Snake charmer Ghali Nouiti was dangling his pet around the neck of a wary European tourist for a photo shoot, when even greater fright struck: a terror bombing that Moroccan authorities now say bears the hallmarks of an al-Qaida attack.
Thursday's blast at a popular cafe overlooking the famed Djemaa el-Fna square in Marrakech blew shrapnel, body parts and debris onto the vast tile-covered plaza, killing at least 16 people _ including 14 foreign tourists _ and shattering Morocco's image as a peaceful getaway spot.
"The manner reminds us of the style used generally by al-Qaida," Interior Minister Taieb Cherqaoui said Friday, "and this leads us to think that there is a possibility of more dangers to come."
He stopped short of confirming a link with the terror group, whose affiliate in North Africa has been mainly active in neighboring Algeria and farther south.
The death toll rose to 16 after a French woman died of her wounds, he said. Overall, seven French, two Canadians, a Dutch and a Briton were among those killed. Experts were still trying to identify the other three through DNA tests, but he said they too were believed to be foreigners.
No one has claimed responsibility for the bombing, Morocco's deadliest attack since five near-simultaneous bombings left 45 people dead _ including a dozen attackers _ in the country's economic capital, Casablanca, in 2003.
Cherqaoui said that initial results suggested the bomb had been packed with nails and was set off remotely. Earlier, Interpol, the international police body, had said it appeared to be a suicide attack.
With an asp's head pinched between his fingers, Nouiti, a 30-year-old and third-generation snake charmer, confirmed that theory: He said one of his colleagues was hospitalized after being hit in the nose by a projected nail.
He and many others in Marrakech fear for the economic fallout if tourists are scared away _ and for a country of 30 million that attracted nearly 10 million tourists last year, the effect is potentially disastrous.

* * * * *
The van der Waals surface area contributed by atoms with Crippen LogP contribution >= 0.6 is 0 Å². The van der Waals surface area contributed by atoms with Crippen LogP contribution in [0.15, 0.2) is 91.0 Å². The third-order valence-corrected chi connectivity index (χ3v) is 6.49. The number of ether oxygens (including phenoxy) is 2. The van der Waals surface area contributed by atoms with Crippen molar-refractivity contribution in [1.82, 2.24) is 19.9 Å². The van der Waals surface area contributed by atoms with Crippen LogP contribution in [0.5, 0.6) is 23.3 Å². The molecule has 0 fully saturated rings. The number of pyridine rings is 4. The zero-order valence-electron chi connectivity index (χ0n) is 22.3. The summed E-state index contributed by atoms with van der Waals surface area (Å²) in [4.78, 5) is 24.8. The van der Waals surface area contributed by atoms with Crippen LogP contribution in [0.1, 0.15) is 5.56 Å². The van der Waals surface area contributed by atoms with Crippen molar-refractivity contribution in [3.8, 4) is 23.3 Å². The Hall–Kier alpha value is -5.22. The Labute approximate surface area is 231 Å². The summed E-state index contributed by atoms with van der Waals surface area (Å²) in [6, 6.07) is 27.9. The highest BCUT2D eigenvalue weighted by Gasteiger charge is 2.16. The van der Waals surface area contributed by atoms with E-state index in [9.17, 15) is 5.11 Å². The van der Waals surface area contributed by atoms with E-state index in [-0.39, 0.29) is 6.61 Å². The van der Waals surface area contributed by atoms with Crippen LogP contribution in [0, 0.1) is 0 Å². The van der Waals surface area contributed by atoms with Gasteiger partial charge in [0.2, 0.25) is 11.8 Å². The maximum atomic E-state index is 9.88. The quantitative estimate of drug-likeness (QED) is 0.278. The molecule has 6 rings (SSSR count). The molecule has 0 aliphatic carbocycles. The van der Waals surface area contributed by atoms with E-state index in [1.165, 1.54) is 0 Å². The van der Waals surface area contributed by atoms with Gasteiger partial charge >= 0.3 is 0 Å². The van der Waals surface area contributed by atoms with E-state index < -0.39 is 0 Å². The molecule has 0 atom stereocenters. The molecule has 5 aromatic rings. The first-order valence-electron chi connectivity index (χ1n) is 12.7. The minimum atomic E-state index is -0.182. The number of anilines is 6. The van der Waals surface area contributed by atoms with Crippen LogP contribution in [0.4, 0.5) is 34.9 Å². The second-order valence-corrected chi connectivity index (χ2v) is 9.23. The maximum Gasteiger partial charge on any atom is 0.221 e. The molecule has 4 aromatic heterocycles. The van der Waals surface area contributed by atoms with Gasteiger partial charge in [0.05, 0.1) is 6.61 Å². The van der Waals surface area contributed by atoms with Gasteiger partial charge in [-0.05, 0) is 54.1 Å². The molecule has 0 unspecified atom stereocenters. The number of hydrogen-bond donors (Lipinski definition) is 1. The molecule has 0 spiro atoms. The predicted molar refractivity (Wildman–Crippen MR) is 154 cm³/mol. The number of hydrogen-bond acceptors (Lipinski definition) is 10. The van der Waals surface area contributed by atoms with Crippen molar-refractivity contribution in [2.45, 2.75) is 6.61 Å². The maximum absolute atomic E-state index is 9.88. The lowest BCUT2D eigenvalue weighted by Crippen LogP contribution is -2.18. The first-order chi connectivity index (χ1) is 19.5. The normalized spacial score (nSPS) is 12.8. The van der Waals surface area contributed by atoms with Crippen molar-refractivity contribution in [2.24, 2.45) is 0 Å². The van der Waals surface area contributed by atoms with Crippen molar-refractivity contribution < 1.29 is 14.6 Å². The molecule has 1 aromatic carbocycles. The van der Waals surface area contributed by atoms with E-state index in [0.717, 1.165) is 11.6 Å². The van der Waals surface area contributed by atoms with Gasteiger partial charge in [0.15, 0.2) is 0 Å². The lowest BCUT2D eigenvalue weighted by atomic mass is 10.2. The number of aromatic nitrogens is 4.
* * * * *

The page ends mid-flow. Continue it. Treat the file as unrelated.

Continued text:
Ahmed El Gharbi, the co-owner of Cafe Glacier, another restaurant offering majestic views over Djemaa el-Fna, said tourist traffic Friday evening was down about 70 percent from a regular day.
"The attackers have destroyed us," said Nouiti, wearing a traditional Tagia cap and Djellabah robe. As the blast struck, his legs buckled, and even though he wanted to rush to help, he simply couldn't move.
"Yesterday, the plaza was full, and we had just passed in front of the cafe ... We saw a very big plume of smoke, and a lot of objects go up in the air," said Stephane Le Pretre, a 46-year-old tourist from Rouen in northwest France, traveling with his children. They watched sheets laid over the dead.
In a quiet, peaceful vigil, hundreds from the city's crucial hospitality industry thronged the site on Friday, variously hoisting white flowers, raising up two fingers in a "V" or wearing stickers that read: "I (heart) Marrakech."
The names of some of the city's top-tier hotels adorned wreaths laid along the steel barriers outside the cafe, as police forensic teams from both Morocco as well as France and Spain shuttled inside to inspect the damage.
Amid weeks of turmoil across the Arab world, tourists said they had beenparticularlyy drawn to Morocco _ a relatively peaceful North African kingdom with far less street upheaval than in places like Tunisia, Libya, Syria or Yemen as part of efforts to bring more democracy to the Arab world.
"Many tourists had been coming here because so many other countries have been unstable," Luca Pellerano, a 30-year-old Italian tourist, during a late-night stop to the square to see the devastation after returning from a trip into the Atlas mountains nearby.
Morocco too has protests, if smaller and more-sporadic, led by a Facebook-driven group called the February 20 movement. In their wake, King Mohammed VI has vowed changes to the constitution for the first time in 15 years.